Coach Culpepper: Beat The Summer Heat

Warm-Weather Racing Tips

Be Mindful Of Expectations
When it comes to racing in the heat, it is essential that you have a good understanding of what to expect. Going into a warm-weather event with a nonchalant attitude is never a good idea. You might not have all the intricacies of the route memorized, but knowing where the fluid stations are located and what the temperature is expected to reach are very important. Having a race-day heat strategy will give you the confidence that you are doing everything you can do to maximize your performance for those conditions.

In cool-weather races, you can get away with just taking it as it comes. In a warm-weather race, that’s definitely not an option. Plan your hydration strategy, factor in the aid stations on the course, note the temperature at start time and perhaps recalculate your predicted finish time. Slacking in one area could have big consequences.

Although knowledge about sports nutrition and hydration has proliferated greatly in recent years, studies conducted by the Gatorade Sports Science Institute have concluded that most runners aren’t taking in enough fluid, electrolytes or carbohydrates during a marathon, which is the primary reason so many runners experience a big bonk late in a race.

When it comes to warm-weather racing conditions, electrolytes are crucial. Sodium, potassium and magnesium are all extremely important to performance. Small shifts in the balance in your system could have damaging consequences. Water alone will not suffice when racing in warm conditions and in almost every instance, we lose more than we can take in.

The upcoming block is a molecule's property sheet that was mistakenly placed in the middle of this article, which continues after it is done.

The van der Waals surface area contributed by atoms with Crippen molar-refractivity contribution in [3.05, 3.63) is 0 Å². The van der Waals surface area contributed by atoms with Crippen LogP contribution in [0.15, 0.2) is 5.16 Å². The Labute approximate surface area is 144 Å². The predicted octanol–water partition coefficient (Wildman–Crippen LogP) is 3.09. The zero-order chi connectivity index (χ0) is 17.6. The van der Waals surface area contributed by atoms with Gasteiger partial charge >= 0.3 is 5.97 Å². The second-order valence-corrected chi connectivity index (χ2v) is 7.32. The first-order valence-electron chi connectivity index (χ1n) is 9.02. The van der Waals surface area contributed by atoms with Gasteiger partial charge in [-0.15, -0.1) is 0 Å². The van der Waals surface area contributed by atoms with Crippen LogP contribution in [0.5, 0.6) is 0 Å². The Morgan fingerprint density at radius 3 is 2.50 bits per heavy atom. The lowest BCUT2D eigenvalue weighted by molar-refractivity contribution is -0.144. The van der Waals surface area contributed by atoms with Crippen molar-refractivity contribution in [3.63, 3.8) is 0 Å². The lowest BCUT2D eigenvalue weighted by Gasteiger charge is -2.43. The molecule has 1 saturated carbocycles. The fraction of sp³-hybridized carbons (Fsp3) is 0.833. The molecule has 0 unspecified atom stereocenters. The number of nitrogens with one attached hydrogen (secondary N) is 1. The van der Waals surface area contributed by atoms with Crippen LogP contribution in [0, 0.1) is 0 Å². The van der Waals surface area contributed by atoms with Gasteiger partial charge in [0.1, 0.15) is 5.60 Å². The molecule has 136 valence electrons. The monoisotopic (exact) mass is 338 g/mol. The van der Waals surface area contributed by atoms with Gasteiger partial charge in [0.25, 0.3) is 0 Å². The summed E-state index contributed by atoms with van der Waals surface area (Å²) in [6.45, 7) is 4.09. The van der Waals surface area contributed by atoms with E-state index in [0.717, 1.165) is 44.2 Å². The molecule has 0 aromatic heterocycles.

Bumping up the sodium in your diet the few days leading up to the race can help create a nice buffer along with adding a sports drink to your pre-race hydration routine. During the race, electrolytes should be taken at every aid station as long as your stomach is not acting up. Practicing taking in electrolytes during your training will help your body adapt to the absorption required during the event.

RELATED: Sports Drinks Vs. Water

Most runners carbo-load the day before a long race, but many aren’t reloading lost carbs at a fast enough rate to maintain their energy during a race. Aiming to ingest 50-60 grams of carbohydrates per hour is a good benchmark. This might mean taking at least two gels or two servings of chews (which typically have 20-30g of carbs per serving) per hour, plus several swigs of a sports nutrition drink and copious amounts of water, too.

Just as you wouldn’t show up on the day of the race without training, you shouldn’t limit your hydrating and fueling strategies only to races. Practice drinking and refueling at regular intervals during your long runs, even if it means running in loops or stashing water bottles and gels ahead of time.

Ease Into It
Racing should always include an element of trusting your instincts and in the case of a warm-weather race, you will need to pay particular attention to how you are feeling. The effects of heat can creep up on you quickly so you need to really pay attention and be reactive to what your body is telling you. Taking in extra fluids at an aid station or slowing down can help you salvage a solid performance.

Easing into the race will also help your body adjust to the conditions and not send your system into a state of shock by going out too aggressively. Better to run consistent and steady when dealing with those warm-weather temperatures on race day.

This column first appeared in the July 2013 issue of Competitor magazine.


About The Author:

Two-time U.S. Olympian Alan Culpepper helps runners of all abilities via his website at

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